Another Studio Theatre Winner

A fairly, straightforward production of a mysterious Henrik ibsen play adapted reasonably and faithfully by Michael Bradley while retaining the power, conflicts, and mystery of the main character.

Ellida is the lovely lady from the sea, born, raised, and living in sync with the force of the sea and The Wild (at a symbolic level). She is a ‘lost’ character who has to resolve whether to run off with a mysterious seaman (to drown and die are within the realm of possibilities he offers) or to stay with her prosaic earth-bound doctor-husband as his second wife.

Ibsen is exploring, as he did many times, an interesting, complex, enigmatic character (often a woman; c.f.–Hedda Gabbler and Nora Helmer) who has to make a serious choice between self and the group/society under pressure. Ibsen’s sympathies are always with the individual against convention and conformity. But these women protagonists have to flex their will in order to make a break or dramatic change, and sometimes err negatively, as Hedda does, for instance.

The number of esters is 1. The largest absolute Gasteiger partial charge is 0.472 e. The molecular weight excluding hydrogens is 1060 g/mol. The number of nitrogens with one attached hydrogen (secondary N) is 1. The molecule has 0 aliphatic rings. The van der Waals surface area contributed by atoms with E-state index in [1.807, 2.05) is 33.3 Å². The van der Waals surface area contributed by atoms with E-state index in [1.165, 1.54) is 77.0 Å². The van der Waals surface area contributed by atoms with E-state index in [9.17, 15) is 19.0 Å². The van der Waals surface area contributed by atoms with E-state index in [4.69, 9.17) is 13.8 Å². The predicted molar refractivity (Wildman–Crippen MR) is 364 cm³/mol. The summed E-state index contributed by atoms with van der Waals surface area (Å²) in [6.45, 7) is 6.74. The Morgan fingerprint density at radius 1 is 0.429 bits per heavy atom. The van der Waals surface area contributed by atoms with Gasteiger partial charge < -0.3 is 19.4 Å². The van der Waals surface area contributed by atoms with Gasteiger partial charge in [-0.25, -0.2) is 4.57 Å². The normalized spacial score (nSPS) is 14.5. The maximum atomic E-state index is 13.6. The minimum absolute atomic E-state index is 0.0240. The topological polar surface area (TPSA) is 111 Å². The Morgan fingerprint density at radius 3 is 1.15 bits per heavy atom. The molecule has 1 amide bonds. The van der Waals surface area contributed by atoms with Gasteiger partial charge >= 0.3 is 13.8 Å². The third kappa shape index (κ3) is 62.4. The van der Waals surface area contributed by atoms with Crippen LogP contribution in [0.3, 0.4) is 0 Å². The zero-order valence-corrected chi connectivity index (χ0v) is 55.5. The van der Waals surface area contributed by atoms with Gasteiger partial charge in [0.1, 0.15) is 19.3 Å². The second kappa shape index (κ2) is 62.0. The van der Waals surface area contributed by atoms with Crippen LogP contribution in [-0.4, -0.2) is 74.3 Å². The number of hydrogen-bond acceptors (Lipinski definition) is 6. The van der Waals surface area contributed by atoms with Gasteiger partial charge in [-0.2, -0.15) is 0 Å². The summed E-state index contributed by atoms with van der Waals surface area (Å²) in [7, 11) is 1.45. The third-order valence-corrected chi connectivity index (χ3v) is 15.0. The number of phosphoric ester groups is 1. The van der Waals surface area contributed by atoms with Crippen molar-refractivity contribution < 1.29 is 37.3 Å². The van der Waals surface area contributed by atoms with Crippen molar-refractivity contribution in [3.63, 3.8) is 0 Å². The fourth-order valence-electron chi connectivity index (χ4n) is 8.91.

This Studio Theatre production at the U of A has a nice, appropriate, flexible symbolic set and soundscape evoking the sound of the sea without being too literal. The cast is uniformly good and costumed. Nicole St. Martin makes an attractive, conflicted Ellida. Her husband-foil Wangel is played effectively by Michael Peng. As the two stepdaughters, Gabby Bernard and Emma Houghton bring out their necessary yearnings and frustrations. Kris Loranger plays Arnholm, a familiar professional, chorus- figure in Ibsen’s work. Billy Brown makes a suitably ill wanna-be movie director and Christian Paul Badiu makes an appropriately stiff, cold, unreal stranger who is Ellida’s tempter.

Only the climax has an air of uncertainty as Ellida exerts some will to make her delayed choice and the viewer is left to wonder if she makes the right and best choices. Ibsen’s Theatre of the Soul is back in Edmonton briefly this week. Check it out if you want something ‘more’ from an interesting little-known play today by the Father of Modern Drama.

7:30 pm nightly; Thursday matinee 12:30 pm.

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